Wednesday, 21 November 2012

Giving Tips- My Wife's 'Quantum Theory'



Our weekends, laced with fun and a sort of festive fervor, would invariably end up our dining out in a restaurant near the beach. My wife,  an incorrigible, high-strung stingy soul who cherishes unfastening her vanity bag come what may, would lavishly litter handsome bucks to waiters as tips. Never mind, she would be taking a cuppa in a food-joint [the cost which will come around Rs. 30 only] but my philanthropist better-half would toss away Rs. 15 as tips.

While I’m not against tipping waiters, cab drivers, delivery persons and domestic helps, I don’t like giving them extra large bucks as tips. ‘You may throw litters and litters of rice into a river, but do so after measuring their quantum,’ is a Tamil proverb being meticulously followed by me all through my life, and of course, at times, to the chagrin of my wife. So, I always content giving tips to the hotel servants or others 10% of the food-bill and this is normally standard.

However, this is not agreeable to my Stingy-Half [SH] at home that would glower at me and breathes fire when I try browbeating her at the time of giving sumptuous tips. Added to our Monday Blues, there arise pitched battles between me and her over the quantum of giving tips. ‘Damn it,’ she would snarl at me at such times. ‘I can’t be as mean as you are. I have my own dignity to keep always. Further I tip for emotional reasons too. For, when I give fat tips to the waiters or others and see them smile, I feel better about me. Tipping is an act of gratitude, dear. You should show it wherever you can.’
‘On that score,’ I would snap at her, red-faced, ‘you can’t be like the King Sibi, you know. When the waiters do an extra job [i.e., if he brings everything quickly, is friendly, not annoying] you may tip him 10 to 15% of the food-bill. Anything more than that is a colossal waste of your hard-earned money or an act of snobbery.

Tips were once given out of sympathy … a voluntary charitable act. But now that the society having re-oriented its outlook toward a sort of snobbery, tips giving becomes an act showing one’s status or the strength of one’s pelf. You feel infra dig if you don’t give tips. Further, tips giving were once optional but are now considered by establishments and diners as almost obligatory. It becomes compulsory too when some, goon-waiters demand out rightly a big cut in your food-bill. They demand tips as if it is their fundamental right enshrined in the Constitution.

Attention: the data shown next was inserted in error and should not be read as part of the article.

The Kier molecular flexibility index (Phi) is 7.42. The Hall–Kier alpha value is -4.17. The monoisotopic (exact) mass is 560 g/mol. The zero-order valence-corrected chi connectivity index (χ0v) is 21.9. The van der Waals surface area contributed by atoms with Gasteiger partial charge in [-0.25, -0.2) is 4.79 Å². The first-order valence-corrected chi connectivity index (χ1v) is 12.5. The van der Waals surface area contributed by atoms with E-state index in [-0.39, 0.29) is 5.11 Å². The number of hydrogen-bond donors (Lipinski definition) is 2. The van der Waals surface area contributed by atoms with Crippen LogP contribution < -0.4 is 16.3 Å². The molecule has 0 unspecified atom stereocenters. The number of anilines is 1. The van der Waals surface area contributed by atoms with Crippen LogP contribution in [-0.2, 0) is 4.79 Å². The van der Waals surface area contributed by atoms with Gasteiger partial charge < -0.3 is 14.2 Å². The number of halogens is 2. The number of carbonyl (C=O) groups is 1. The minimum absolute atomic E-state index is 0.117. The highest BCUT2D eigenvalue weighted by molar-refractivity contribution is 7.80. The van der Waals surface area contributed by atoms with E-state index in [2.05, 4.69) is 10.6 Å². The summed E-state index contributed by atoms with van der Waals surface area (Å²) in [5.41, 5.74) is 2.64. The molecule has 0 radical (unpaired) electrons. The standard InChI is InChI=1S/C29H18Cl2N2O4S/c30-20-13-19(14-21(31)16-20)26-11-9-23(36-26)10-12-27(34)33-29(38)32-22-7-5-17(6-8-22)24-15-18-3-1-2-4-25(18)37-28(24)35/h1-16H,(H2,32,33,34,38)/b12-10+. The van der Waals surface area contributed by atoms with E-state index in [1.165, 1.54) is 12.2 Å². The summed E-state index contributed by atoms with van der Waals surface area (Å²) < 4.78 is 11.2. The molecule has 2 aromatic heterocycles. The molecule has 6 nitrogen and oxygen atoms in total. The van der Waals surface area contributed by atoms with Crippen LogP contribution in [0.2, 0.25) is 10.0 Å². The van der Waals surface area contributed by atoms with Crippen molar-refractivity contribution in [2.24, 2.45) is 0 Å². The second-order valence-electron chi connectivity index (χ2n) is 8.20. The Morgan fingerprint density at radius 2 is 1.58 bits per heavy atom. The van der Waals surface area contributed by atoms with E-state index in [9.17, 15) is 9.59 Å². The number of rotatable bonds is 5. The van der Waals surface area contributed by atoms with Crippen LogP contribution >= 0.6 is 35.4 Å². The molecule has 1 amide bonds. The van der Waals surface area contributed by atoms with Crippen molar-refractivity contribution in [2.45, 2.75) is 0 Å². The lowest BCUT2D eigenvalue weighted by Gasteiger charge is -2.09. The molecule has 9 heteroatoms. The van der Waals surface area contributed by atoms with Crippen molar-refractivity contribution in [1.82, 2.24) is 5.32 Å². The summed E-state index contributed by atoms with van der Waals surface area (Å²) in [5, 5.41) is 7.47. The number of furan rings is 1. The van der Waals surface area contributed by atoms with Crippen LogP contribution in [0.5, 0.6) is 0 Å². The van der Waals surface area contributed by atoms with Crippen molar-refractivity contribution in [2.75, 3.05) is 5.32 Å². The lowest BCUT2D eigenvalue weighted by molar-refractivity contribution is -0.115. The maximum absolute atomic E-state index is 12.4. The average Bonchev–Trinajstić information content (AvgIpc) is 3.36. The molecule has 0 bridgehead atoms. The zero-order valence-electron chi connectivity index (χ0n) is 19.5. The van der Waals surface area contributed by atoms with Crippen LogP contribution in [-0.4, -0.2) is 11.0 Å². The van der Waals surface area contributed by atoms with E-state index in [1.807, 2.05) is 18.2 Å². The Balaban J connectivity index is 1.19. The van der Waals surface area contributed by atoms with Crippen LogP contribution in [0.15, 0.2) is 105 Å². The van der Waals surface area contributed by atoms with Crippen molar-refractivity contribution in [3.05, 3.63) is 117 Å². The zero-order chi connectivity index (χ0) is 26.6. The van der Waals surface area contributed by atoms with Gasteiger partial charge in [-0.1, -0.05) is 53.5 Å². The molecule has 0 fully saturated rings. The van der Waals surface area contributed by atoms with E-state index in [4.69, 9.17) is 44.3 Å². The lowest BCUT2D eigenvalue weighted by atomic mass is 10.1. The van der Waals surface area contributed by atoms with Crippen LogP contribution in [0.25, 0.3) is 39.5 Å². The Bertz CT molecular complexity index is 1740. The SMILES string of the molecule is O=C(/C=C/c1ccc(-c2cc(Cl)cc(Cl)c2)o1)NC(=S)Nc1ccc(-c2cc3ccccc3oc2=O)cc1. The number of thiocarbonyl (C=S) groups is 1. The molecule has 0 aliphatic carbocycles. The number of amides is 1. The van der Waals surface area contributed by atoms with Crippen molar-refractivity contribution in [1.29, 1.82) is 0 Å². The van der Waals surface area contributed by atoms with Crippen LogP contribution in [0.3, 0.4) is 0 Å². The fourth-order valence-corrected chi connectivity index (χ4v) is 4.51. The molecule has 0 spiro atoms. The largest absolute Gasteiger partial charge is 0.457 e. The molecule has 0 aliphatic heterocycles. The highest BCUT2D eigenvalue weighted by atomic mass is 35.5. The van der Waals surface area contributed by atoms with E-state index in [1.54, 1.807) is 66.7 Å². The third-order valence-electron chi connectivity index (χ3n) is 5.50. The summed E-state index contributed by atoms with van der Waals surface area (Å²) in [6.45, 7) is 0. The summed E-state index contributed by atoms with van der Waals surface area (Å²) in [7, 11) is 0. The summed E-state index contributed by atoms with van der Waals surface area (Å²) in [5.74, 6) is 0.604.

I had met a host of self-styled ‘Good Samaritans’ at hotels and saw them tipping heavily to the servants. But what disgusted me at the time was not their out of box tipping, but their waxing eloquent like Mark Antony about their so called noble act. Their didactic on giving tips would always go like this: ‘One of the marks of the civilized society is the politeness and appreciation strangers show to each other in public situations. Tipping is a form of social appreciation and politeness.’

‘Go on Mark Anotonys… go on,’ I would moan rather mawkishly.

I don’t fidget giving tips to some one as a token of gratitude for a job well done. That waiter hurrying back and forth between the kitchen door and your table and attending your needs with a smile needs to be appreciated monetarily. Again, that depends on your being prudent and sensible and not on your hefty wallet. I never pay a single penny to those waiters who are rude and brusque though they always call me names.

There came another weekend and we found ourselves sitting in our usual restaurant with the same lanky waiter attending to our table. We didn’t dine out this time; we had our coffee. The bill was around Rs.50 inclusive of vat or rat. When the waiter brought the bill keeping it inside a small rectangular bill-folder, I became wise; passed on the bill to my wife along with my wallet. After settling the bill, she left a ten rupee note on the folder as tips. We then sauntered toward the exit and reached the parking lot.

‘Madam’, I heard the waiter calling my wife. He came running over to her. Handing her the ten rupee note that was given to him as tips, he said nonchalantly: ‘Ma’am, please have your money back. This is in appreciation of your patronage … a discount for your frequenting our hotel.’ He disappeared as fast as he had come.

While my wife stood speechless watching his retreating figure, I burst into laughter. ‘Three cheers to your ‘Quantum Theory’. It pays you discount,’ I said and laughed heartily until we reached home.
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